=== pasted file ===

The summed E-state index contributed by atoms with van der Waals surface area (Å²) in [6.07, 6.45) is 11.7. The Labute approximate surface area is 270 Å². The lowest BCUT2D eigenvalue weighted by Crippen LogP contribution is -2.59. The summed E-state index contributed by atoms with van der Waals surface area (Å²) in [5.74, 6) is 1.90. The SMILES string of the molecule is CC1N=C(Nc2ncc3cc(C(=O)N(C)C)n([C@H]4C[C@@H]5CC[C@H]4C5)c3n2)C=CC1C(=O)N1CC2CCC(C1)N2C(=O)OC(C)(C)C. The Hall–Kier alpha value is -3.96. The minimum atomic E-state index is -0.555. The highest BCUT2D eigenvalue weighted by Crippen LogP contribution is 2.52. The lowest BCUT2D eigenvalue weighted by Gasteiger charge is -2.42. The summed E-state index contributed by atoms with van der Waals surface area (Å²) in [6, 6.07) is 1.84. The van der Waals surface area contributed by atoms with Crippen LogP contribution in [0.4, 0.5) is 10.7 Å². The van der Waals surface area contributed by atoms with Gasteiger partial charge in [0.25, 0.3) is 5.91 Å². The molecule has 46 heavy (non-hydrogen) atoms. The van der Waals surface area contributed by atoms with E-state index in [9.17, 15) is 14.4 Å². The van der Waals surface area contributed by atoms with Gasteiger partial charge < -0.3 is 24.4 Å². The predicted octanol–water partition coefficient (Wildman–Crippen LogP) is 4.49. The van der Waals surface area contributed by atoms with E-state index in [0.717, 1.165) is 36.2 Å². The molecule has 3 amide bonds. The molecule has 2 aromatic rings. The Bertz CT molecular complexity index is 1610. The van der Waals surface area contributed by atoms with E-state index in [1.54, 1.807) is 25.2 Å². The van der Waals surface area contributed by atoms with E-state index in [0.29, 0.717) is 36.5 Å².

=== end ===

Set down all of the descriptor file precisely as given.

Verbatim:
The summed E-state index contributed by atoms with van der Waals surface area (Å²) in [6.07, 6.45) is 11.7. The Labute approximate surface area is 270 Å². The lowest BCUT2D eigenvalue weighted by Crippen LogP contribution is -2.59. The summed E-state index contributed by atoms with van der Waals surface area (Å²) in [5.74, 6) is 1.90. The SMILES string of the molecule is CC1N=C(Nc2ncc3cc(C(=O)N(C)C)n([C@H]4C[C@@H]5CC[C@H]4C5)c3n2)C=CC1C(=O)N1CC2CCC(C1)N2C(=O)OC(C)(C)C. The Hall–Kier alpha value is -3.96. The minimum atomic E-state index is -0.555. The highest BCUT2D eigenvalue weighted by Crippen LogP contribution is 2.52. The lowest BCUT2D eigenvalue weighted by Gasteiger charge is -2.42. The summed E-state index contributed by atoms with van der Waals surface area (Å²) in [6, 6.07) is 1.84. The van der Waals surface area contributed by atoms with Crippen LogP contribution in [0.4, 0.5) is 10.7 Å². The van der Waals surface area contributed by atoms with Gasteiger partial charge in [0.25, 0.3) is 5.91 Å². The molecule has 46 heavy (non-hydrogen) atoms. The van der Waals surface area contributed by atoms with E-state index in [9.17, 15) is 14.4 Å². The van der Waals surface area contributed by atoms with Gasteiger partial charge < -0.3 is 24.4 Å². The predicted octanol–water partition coefficient (Wildman–Crippen LogP) is 4.49. The van der Waals surface area contributed by atoms with E-state index in [0.717, 1.165) is 36.2 Å². The molecule has 3 amide bonds. The molecule has 2 aromatic rings. The Bertz CT molecular complexity index is 1610. The van der Waals surface area contributed by atoms with E-state index in [1.54, 1.807) is 25.2 Å². The van der Waals surface area contributed by atoms with E-state index in [0.29, 0.717) is 36.5 Å².